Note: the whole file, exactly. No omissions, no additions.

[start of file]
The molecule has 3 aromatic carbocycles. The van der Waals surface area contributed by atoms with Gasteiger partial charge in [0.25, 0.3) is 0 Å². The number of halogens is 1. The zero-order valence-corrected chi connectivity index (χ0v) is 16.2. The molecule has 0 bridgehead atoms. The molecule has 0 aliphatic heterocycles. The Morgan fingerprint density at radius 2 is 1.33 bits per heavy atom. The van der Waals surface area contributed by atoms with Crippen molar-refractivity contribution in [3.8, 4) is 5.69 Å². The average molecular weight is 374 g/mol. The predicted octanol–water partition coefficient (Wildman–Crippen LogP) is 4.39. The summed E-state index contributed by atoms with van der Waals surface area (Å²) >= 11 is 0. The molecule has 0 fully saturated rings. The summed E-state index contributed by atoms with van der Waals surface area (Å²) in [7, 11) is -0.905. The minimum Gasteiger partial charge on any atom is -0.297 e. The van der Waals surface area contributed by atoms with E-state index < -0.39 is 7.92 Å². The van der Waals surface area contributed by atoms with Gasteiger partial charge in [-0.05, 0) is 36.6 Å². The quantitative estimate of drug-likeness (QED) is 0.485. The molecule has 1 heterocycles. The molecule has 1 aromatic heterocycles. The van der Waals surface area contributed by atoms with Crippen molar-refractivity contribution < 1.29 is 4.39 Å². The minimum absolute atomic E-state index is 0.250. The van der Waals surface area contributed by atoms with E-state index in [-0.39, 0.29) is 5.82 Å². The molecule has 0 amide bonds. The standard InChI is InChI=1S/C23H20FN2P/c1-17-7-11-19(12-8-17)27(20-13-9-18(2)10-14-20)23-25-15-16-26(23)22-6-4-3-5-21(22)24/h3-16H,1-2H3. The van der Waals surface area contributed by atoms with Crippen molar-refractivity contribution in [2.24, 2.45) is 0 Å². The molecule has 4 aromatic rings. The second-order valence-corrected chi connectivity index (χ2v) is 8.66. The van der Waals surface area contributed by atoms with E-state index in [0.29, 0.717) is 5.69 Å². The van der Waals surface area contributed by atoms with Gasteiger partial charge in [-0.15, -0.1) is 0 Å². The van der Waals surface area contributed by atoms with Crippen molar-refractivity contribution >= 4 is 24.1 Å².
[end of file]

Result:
The molecule has 3 aromatic carbocycles. The van der Waals surface area contributed by atoms with Gasteiger partial charge in [0.25, 0.3) is 0 Å². The number of halogens is 1. The zero-order valence-corrected chi connectivity index (χ0v) is 16.2. The molecule has 0 bridgehead atoms. The molecule has 0 aliphatic heterocycles. The Morgan fingerprint density at radius 2 is 1.33 bits per heavy atom. The van der Waals surface area contributed by atoms with Crippen molar-refractivity contribution in [3.8, 4) is 5.69 Å². The average molecular weight is 374 g/mol. The predicted octanol–water partition coefficient (Wildman–Crippen LogP) is 4.39. The summed E-state index contributed by atoms with van der Waals surface area (Å²) >= 11 is 0. The molecule has 0 fully saturated rings. The summed E-state index contributed by atoms with van der Waals surface area (Å²) in [7, 11) is -0.905. The minimum Gasteiger partial charge on any atom is -0.297 e. The van der Waals surface area contributed by atoms with E-state index < -0.39 is 7.92 Å². The van der Waals surface area contributed by atoms with Gasteiger partial charge in [-0.05, 0) is 36.6 Å². The quantitative estimate of drug-likeness (QED) is 0.485. The molecule has 1 heterocycles. The molecule has 1 aromatic heterocycles. The van der Waals surface area contributed by atoms with Crippen molar-refractivity contribution < 1.29 is 4.39 Å². The minimum absolute atomic E-state index is 0.250. The van der Waals surface area contributed by atoms with E-state index in [-0.39, 0.29) is 5.82 Å². The molecule has 0 amide bonds. The standard InChI is InChI=1S/C23H20FN2P/c1-17-7-11-19(12-8-17)27(20-13-9-18(2)10-14-20)23-25-15-16-26(23)22-6-4-3-5-21(22)24/h3-16H,1-2H3. The van der Waals surface area contributed by atoms with Crippen molar-refractivity contribution in [2.24, 2.45) is 0 Å². The molecule has 4 aromatic rings. The second-order valence-corrected chi connectivity index (χ2v) is 8.66. The van der Waals surface area contributed by atoms with E-state index in [0.29, 0.717) is 5.69 Å². The van der Waals surface area contributed by atoms with Gasteiger partial charge in [-0.15, -0.1) is 0 Å². The van der Waals surface area contributed by atoms with Crippen molar-refractivity contribution >= 4 is 24.1 Å².